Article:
I london Dbserved Doris Lessing (Flamingo £5.99) There is a great intimacy to these stories and sketches of modern London. Lessing's beady eyes are present in them all. personal and observant. as she notes everyday tragedy and comedy. From the cafe in the park to the underground or the casualty department. she is at once detached. yet forgiving of those who inhabit the city she so clearly loves.
I What the Traveller Saw Eric Neweby (Flamingo £6.99) In 1938, during the last great grain race from Australia back to Europe. Newby was a deck-hand in a square-rigged sailing ship. Since then he has travelled the world. camera in hand, finding lonely places and visiting sites of ancient habitation. all of which he has the skill to conjure up on the page. A sampler for his travel books. this leaves you wanting more.
I Warlock Jim Harrison (Flamingo £4.99) Sex. food and the great outdoors are Warlock’s passions. Newly unemployed. he deals with mid-life crisis in Michigan by indulging in all three. strapping on a gun and becoming embroiled in a fancy plot of deception and detection. Earthy, easy-reading which leaves you wondering how much Harrison resembles his heroes. Also available are A Good Day to Die, Farmer, and Wolf.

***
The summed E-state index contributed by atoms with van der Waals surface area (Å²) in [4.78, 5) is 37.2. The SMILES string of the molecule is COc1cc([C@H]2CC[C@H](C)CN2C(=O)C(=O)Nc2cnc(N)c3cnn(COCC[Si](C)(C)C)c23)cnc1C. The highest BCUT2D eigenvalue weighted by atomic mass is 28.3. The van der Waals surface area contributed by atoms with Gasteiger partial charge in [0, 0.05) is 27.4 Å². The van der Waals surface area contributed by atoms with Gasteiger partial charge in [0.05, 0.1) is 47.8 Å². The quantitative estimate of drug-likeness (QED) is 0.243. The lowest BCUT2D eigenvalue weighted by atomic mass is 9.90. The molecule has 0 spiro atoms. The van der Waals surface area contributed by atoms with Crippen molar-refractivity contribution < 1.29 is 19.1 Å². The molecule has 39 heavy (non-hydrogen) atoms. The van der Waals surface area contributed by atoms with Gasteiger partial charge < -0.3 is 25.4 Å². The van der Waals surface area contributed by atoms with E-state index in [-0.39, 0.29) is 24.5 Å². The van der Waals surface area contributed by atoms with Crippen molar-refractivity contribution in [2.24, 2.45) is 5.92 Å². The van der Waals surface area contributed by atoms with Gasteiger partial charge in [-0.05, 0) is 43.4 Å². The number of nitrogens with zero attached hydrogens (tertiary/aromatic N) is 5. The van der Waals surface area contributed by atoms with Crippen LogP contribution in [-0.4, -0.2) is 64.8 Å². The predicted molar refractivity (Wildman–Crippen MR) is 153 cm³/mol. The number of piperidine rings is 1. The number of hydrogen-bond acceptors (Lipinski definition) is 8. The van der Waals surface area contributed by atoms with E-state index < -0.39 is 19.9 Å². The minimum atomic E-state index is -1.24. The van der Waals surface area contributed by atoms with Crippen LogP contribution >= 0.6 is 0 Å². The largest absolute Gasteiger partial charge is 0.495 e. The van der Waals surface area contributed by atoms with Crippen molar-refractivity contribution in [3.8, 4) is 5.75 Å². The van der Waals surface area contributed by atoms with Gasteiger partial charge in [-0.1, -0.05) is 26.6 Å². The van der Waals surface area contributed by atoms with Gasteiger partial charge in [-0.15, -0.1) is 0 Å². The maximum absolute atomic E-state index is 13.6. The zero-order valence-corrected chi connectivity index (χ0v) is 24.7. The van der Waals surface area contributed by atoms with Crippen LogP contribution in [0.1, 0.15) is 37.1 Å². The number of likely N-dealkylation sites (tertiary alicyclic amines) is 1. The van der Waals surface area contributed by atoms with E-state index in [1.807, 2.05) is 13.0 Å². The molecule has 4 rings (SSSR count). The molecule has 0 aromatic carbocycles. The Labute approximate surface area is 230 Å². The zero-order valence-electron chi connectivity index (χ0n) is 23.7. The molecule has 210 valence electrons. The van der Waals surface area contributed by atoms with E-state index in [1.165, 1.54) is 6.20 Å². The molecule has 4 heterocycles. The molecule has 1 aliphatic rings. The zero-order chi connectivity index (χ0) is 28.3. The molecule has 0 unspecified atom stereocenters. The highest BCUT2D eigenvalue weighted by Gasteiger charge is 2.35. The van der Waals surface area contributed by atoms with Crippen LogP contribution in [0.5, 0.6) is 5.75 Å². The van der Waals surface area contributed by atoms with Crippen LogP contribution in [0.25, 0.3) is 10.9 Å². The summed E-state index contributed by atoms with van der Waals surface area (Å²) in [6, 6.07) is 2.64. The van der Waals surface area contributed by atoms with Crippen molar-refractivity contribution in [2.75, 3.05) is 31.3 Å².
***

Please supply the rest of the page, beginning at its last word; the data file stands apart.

I Vested Interests: Gross-dressing and Cultural Anxiety Marjorie Garber (Penguin £12.99) From M. Butterﬂy to Tootsie, Divine and Michael Jackson, Garber examines not so much why people cross-dress. but the role they play in the culture of their time. There's not much for the prurient here. but the interested will be fascinated by a scholarly text which examines cross-dressing from a pop sociology angle. (Thom Dibdin)
DEERE- nouan musrc
I GIraIIes John McGill (Mainstream, £8.99) Like opening up the front of a dolls’ house, this debut novel lifts the lid on the inhabitants of a dilapidated tenement somewhere in 50s Glasgow; not the Glasgow of Byme or Gray, but a grim urban landscape suffused with violence, alcohol. gossip and bigotry. While most of the adults are enmeshed in unhappy relationships and grinding poverty. they see a ray of hope when two of the close’s young men become engaged to two girls from the other side